Arizona policeman challenges new state immigration law
An Arizona policeman has asked a federal court to overturn a state immigration law he says will force him to use racial profiling.
The law requires police to question people about their immigration status if officers suspect the person is in the US illegally and if they have stopped them for a legitimate reason.
Officer David Salgado says the law would force him to break federal laws.
The case is one of many challenging the measure, which takes effect on 29 July.
The Obama administration's justice department has also challenged the legislation in federal court, arguing it usurps the federal administration's authority to set immigration policy.
The next hearing in that case is scheduled for 22 July.
Mr Salgado, a Phoenix police officer, said he did not intend to question people he stops about their immigration status because he believes he does not have the legal authority to do so, the Arizona Daily Star reports.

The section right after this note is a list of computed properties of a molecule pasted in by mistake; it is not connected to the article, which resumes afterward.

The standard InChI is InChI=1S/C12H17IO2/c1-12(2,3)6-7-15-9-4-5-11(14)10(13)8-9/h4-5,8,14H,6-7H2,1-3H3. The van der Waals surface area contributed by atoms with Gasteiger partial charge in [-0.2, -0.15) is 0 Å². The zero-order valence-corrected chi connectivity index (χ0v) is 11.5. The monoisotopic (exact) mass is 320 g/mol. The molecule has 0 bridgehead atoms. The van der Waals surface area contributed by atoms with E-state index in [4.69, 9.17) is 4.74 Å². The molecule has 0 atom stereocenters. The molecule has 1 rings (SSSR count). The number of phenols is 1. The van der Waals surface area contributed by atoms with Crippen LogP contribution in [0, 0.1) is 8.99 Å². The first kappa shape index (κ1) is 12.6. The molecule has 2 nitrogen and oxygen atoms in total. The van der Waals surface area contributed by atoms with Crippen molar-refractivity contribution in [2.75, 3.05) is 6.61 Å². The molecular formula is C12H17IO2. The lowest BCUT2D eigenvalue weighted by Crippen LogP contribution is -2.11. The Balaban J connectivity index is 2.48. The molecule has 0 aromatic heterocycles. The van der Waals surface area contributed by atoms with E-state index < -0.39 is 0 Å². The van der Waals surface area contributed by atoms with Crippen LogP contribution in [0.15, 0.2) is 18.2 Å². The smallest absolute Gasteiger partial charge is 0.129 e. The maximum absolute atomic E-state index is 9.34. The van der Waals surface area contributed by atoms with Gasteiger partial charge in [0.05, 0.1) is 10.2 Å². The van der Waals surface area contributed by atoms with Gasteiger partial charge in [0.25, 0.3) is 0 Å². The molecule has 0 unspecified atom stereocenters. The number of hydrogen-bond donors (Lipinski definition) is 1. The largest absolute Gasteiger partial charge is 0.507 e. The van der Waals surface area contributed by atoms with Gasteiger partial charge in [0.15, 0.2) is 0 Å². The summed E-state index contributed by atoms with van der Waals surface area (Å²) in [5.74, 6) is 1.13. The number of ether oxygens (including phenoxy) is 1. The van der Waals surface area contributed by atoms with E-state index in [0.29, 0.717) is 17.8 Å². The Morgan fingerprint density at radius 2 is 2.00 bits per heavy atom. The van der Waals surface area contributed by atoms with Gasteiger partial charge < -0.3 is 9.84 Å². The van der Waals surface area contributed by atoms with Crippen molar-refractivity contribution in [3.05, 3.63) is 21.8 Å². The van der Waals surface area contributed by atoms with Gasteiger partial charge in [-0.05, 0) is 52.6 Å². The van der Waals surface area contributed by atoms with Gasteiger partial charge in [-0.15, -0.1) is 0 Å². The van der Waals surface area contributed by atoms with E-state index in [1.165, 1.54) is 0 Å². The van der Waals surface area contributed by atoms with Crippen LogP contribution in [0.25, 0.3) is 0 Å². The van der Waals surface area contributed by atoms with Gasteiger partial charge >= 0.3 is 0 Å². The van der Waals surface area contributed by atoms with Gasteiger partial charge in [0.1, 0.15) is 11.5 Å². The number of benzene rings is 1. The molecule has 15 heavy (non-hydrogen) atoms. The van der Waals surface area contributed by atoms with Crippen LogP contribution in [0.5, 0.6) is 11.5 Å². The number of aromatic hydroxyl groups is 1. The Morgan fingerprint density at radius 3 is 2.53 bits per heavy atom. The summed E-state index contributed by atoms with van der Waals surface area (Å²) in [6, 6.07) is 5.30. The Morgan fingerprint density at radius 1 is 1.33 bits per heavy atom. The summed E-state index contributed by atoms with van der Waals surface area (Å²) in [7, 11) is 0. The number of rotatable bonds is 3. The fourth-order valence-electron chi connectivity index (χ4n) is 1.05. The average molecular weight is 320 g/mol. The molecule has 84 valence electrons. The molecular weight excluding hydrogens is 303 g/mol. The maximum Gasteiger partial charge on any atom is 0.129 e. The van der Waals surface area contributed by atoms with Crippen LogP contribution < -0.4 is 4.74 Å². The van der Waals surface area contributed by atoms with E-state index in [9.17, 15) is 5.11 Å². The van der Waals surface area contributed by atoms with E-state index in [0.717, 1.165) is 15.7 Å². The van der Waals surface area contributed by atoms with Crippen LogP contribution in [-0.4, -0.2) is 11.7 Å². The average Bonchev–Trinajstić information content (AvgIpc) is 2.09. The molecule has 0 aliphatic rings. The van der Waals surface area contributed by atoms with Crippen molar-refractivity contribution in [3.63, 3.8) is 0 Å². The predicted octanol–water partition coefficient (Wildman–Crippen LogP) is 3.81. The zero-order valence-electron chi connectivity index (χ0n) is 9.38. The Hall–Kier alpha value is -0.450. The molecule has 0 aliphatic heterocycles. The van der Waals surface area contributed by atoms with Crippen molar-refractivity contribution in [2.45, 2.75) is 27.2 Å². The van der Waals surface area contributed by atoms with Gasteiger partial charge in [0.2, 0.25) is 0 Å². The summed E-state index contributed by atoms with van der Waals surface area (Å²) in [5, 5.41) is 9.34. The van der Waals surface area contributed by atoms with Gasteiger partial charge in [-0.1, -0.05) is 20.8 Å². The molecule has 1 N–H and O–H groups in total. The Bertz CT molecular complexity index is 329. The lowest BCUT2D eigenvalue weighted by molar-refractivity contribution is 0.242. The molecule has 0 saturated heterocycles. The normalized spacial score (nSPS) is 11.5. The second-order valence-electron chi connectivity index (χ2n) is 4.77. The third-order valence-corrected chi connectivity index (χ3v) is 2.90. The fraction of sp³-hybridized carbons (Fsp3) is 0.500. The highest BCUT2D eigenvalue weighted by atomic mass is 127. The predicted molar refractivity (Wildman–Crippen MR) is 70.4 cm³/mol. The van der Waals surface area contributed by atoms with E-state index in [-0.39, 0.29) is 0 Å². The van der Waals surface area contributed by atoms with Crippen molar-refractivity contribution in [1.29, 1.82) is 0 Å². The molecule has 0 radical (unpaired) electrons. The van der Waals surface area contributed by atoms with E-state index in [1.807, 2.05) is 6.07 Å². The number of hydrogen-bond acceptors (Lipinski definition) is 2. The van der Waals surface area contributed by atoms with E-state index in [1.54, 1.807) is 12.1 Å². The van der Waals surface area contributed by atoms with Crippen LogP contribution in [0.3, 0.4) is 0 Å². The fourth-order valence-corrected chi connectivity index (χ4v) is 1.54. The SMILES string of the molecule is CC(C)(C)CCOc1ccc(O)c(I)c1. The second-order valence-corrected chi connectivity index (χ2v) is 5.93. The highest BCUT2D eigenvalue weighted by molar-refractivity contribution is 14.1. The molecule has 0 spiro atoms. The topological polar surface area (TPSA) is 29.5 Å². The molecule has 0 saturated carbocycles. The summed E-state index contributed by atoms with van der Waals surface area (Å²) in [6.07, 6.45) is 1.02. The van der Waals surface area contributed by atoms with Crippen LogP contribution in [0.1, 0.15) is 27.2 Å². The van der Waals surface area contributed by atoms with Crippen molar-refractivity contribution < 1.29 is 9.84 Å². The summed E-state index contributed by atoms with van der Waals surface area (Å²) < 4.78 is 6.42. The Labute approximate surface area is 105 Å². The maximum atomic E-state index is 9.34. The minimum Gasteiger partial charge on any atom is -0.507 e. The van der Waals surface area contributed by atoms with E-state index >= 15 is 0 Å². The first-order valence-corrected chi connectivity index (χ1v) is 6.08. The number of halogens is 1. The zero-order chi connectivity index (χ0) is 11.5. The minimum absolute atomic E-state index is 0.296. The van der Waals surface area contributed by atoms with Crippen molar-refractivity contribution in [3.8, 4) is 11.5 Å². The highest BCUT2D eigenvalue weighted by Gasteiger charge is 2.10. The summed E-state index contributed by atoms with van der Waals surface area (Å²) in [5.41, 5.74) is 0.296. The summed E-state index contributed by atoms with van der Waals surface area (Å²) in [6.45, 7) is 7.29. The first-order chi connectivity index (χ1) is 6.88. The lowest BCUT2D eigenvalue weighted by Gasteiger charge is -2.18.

"If he refuses to enforce the act, he can be disciplined by his employer or subjected to costly private enforcement actions under the act," the lawsuit says, according to the newspaper.
"Conversely, if he enforces the act, he can be subjected to costly civil actions alleging the deprivation of civil rights of the individual against whom he enforces the act."
The law has also been challenged by the governments of Argentina, Ecuador and Mexico.